by bryanandaimee, published
Update: Made some measurements to help the designers out there. With three strips ganged together as in the PDF soldered in a long series trace across two stripboards the current at 12V is 10 amps cold and 8.2 amps hot. That gives you 120 Watts cold and 98 watts hot. So that means that the total resistance cold is 1.2 ohms, and individual strips have a resistance of 0.13 ohms. To calc. that I had to assume that the two wide buss strips were equivalent to 3 ganged central strips. So 0.13 per strip and about .04 ohms for each of the two wide strips on the outside.
So 4 ganged together should give about 0.13/4 * 9 = .3 ohms + 2*0.04 = .38 ohms per board or .38*2 = .76 ohms for a prusa bed giving 16 amps cold and 189 watts at 12V.
5 ganged together would be .13/5*7 = .182 ohms +2*.04 = .262 per board and .52 ohms total for the heated bed. Giving 23 amps at 12 V and 275 watts.
6 ganged might be "OK" for 5V at about .3 ohm and 17 amps (5V) but it might not get that hot at only 85 watts. (I'm thinking at 5 or 6 you will probably want to think about pairing the bus strips on the sides with a couple normal strips to keep the heat even across the board.
7 ganged would probably work pretty well at 5V at about .22 ohms 23 amps and 115 watts. (same here use 2 or 3 strips ganged with the wide bus on the side. )
Well, that was quite an extrapolation so don't trust the numbers too much way up in the 5,6,7 gang calculations.
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Ive tried another approach using a high density PCB with lots and lots of parellel traces... and managed to get it up to 30 Ohm resistance (oh boy): that works out at 0.4 amps or 0.8 amps depending how its wired up (which in turn works out at 4.8W or 9.6W depending on how the PCB is wired)
Reckon that's too low to do the heating?
Aww the PLA's great - prints without heating at all xD (in fact, some say it prints bettwer without heating xD)
Anyways - I'll look into it. I've got a ready supply of stripboard - so doubling up again won't be too heard (though I've not got a lot of space inside.)
I've also got a couple of grip heaters (which I gracefully rejected upon realising they have horrific design and will put a live current through my aluminium bed (I have insulation measures but I'm not putting these anywhere near it: they're from some yung hung low unbranded workshop and have all the engineering precautions of a rock on a stick)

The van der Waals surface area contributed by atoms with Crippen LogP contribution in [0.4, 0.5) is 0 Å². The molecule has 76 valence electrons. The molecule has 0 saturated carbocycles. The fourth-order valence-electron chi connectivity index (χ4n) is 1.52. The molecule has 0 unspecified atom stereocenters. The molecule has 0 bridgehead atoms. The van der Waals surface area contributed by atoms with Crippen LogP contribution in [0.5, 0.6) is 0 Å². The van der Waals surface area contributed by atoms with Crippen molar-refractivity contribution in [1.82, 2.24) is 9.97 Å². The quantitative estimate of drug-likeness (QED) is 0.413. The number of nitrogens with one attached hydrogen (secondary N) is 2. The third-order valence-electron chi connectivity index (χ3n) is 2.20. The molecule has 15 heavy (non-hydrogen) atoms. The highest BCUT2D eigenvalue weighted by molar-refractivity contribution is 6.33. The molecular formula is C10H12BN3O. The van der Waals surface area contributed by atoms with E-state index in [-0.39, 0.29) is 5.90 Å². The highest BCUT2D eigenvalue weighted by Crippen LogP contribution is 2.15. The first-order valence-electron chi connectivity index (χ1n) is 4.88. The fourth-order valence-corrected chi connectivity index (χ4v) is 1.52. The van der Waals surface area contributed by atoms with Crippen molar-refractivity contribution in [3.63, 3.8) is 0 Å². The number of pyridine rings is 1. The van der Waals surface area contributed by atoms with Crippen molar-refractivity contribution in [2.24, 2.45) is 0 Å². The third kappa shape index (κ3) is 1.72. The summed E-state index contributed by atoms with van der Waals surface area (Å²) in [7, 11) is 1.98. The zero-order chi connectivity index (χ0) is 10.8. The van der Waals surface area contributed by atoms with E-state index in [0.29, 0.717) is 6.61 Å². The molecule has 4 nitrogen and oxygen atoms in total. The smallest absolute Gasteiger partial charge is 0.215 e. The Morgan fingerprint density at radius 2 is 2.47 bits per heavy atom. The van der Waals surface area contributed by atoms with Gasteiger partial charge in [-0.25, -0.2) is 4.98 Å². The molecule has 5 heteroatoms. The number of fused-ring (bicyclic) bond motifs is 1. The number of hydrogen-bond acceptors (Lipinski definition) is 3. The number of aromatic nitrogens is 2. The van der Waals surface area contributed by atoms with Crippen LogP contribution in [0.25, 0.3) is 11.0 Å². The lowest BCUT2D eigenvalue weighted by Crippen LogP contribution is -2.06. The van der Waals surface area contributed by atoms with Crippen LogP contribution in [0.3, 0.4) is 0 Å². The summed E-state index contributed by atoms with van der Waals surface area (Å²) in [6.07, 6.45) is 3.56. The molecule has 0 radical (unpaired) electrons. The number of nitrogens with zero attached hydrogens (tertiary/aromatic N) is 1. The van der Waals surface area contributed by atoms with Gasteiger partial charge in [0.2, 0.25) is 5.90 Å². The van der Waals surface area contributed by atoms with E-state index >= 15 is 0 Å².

Ganging up additional boards is probably the best option: I'll look into it xD
100x100 is about 1/4 the area of a regular prusa bed. You need about 120 W to heat that so 30W might be adequate. Less than that and you'll likely have trouble with ABS. You would still likely be OK for PLA. You could try making the heated bed double sided if you still want less wattage. Just tape another stripboard to the back and make it twice the resistance. Or a 2.5 ohm 25 W resistor. Or get a bigger supply. :)
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2. Solder the stripboard into a long series-parallel trace. For me it worked well to wire it up in groups of 3. Each trace is about 0.13 Ohm. There are 35 traces and two thick buss traces on each board. So if you wired it up as a single long trace one trace thick it would have about 9 ohms resistance and only generate about 16 watts. So I ganged 3 traces together and wired those in a long trace. Seems to heat up pretty well at 12V. Haven't printed on it yet as I'm still finalizing the Prusa.
3. Measure the resistance. As pictured in the PDF below the total resistance across two boards is 1.2 ohms. Giving 10 amps cold and 120 watts.
4. Calculate the current required.
5. compare to your power supply subtracting the load already in use.
6. If step 4 is less than step 5 cross your fingers and plug it in.
8. Still here? Want a 5V HBP? Try 7 strips ganged together or possibly 8. (at your own risk) A 24 V HBP? Maybe 2 ganged together or even single strip all the way through. None of these configurations is tested except the one described. (And even that I don't know exactly what temp you'll get. About 100 is my guess.)
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